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SAWC appoints new head of ranger training

The Southern African Wildlife College extends a very warm welcome to Mr. Altin Gysman, the new head of its Protected Area Integrity Department, which includes its African Field Ranger Training Services Unit, its K9 Unit and its Aerial Support unit.


A new leader steps up to manage the training of aspirant and seasoned field rangers

The Southern African Wildlife College extends a very warm welcome to Mr. Altin Gysman, the new head of its Protected Area Integrity Department, which includes its African Field Ranger Training Services Unit, its K9 Unit and its Aerial Support unit. Gysman, with his strong leadership skills, takes over the reins on 1 November 2020 after a rigorous and open application process.

Since its inception the College has conducted field ranger training across the African region to meet the needs of the conservation industry. “Gysman is taking over a well-oiled machine, and one that he knows intimately given his excellent record of service at the College. We’re excited to have him in this role and know that both our students, and the conservation industry will benefit from this appointment,” said College CEO, Mrs. Theresa Sowry.

The unit has developed a well-earned reputation for supplying highly competent personnel to protected areas throughout the SADC region and further afield. When Gysman joined the College in January 2018 –  after being recruited by field ranger training stalwart and the then head of the unit, Mr Ruben de Kock –  he worked as a senior course leader and mentor. At the time Gysman trained field rangers in neighbouring Mozambique and lectured on Natural Resource Protection for Higher Education and Training students at the College.

Gysman’s background speaks for itself. Having hailed from the Eastern Cape, he joined the Southern African National Defence Force in September 1993, working his way up the leadership ranks to Second Lieutenant in July 1994. In 1996 he was selected to attend the Southern African Military Academy degree course where he achieved a B(Mil) Human Science at the Faculty of Military Science of the University of Stellenbosch. He also qualified in the Senior Management programme obtained from the University of Pretoria in 2015. His additional qualifications include the General Security Practice National Certificate as well as an Outcomes Based Education and Training National Certificate.

In his military tenure he was involved in leadership positions in United Nations and African Union Operations in Burundi (2000), Burundi (2005), Sudan (2006), Democratic Republic of Congo (2013/2014).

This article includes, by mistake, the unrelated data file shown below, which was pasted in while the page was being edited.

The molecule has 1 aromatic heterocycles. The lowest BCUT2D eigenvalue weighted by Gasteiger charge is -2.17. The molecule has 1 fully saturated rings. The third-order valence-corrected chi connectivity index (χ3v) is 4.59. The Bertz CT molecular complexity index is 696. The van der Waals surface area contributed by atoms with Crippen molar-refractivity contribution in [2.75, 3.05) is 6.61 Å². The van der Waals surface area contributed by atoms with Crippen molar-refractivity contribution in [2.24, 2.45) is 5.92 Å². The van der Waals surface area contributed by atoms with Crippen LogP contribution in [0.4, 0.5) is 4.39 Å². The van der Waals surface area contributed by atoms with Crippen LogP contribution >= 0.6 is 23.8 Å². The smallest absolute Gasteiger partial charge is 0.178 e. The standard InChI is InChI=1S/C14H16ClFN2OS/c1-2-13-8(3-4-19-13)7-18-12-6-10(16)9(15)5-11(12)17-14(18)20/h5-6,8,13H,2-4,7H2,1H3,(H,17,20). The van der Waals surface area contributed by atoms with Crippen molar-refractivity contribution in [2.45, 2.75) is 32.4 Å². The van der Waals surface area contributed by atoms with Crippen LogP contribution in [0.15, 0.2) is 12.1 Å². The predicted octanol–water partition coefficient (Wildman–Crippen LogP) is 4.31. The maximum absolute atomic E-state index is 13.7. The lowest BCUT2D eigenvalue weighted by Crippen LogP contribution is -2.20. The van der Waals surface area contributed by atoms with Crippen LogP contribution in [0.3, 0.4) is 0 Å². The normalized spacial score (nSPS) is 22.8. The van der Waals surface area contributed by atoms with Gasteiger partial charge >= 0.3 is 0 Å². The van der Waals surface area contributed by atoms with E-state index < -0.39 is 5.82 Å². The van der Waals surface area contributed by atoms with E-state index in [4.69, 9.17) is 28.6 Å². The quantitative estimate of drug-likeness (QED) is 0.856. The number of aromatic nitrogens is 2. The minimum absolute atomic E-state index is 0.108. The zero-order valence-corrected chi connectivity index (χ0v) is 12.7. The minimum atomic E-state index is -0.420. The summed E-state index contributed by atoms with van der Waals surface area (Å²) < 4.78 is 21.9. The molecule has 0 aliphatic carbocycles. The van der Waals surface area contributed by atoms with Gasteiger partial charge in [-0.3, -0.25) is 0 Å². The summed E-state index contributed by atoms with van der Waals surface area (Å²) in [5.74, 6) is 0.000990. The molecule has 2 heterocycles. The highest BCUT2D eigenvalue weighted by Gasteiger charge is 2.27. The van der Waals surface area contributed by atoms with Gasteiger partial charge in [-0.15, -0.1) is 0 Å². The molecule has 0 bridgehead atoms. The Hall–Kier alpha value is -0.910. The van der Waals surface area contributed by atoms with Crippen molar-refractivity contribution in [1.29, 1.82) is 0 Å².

His outstanding leadership skills mean that he’s helped develop a new approach to ranger training through Braveheart, a ranger leadership development programme. This training curriculum for rangers has been developed by the College in association with the World Wide Fund for Nature (WWF) South Africa, through its KHETA Programme, with the support of the International Development Agency (USAID). It develops skills in holistic leadership, conflict resolution, community engagement, negotiation and mediation, law enforcement ethics, and corruption mitigation. It’s affectionately known as Braveheart because it speaks to the ranger’s ethics, identity and emotional wellbeing; areas that purely tactical training may neglect. This was supported by the Ranger Perception Survey. Gysman is also currently working with Peace Parks Foundation on the KAZA Transfrontier Conservation Area Customs Training as well as Human Rights training.

Having held the position of Programmes Manager at the Protected Area Integrity Unit since March 2019, Gysman was officially appointed as the Acting Business Unit Head of the Protected Area Integrity Unit after the sad passing of the late Mr. Andy Davies on 23 August 2020.

“I know I am following in the footsteps of legends like Mr. Ruben de Kock and the late Mr Andy Davies. I have a very well balanced and professional team that uphold high training standards. I am confident I will be able to take the unit forward, with a firm focus on bringing out the potential of the men and women we train, to the ultimate benefit of Africa’s wildlife,” says Gysman.

The unit’s ethos has always been to provide strong, in house training to rangers to ensure students receive the most relevant and up-to-date training available. Its work has been fundamental to efforts to curb the current rhino poaching crisis, as well as to counter incursions within parks whilst also conducting law enforcement training across Africa and in areas as far afield as India, Bhutan, Cambodia, Myanmar and Georgia. Given the scope and depth of field ranger training provided by the College, the unit has also worked with the International Rangers Federation to take the lead in developing training materials in consultation with various experts to standardise and professionalise ranger training, at both a basic and advanced level across the region, shaping not just its students, but the future of the industry.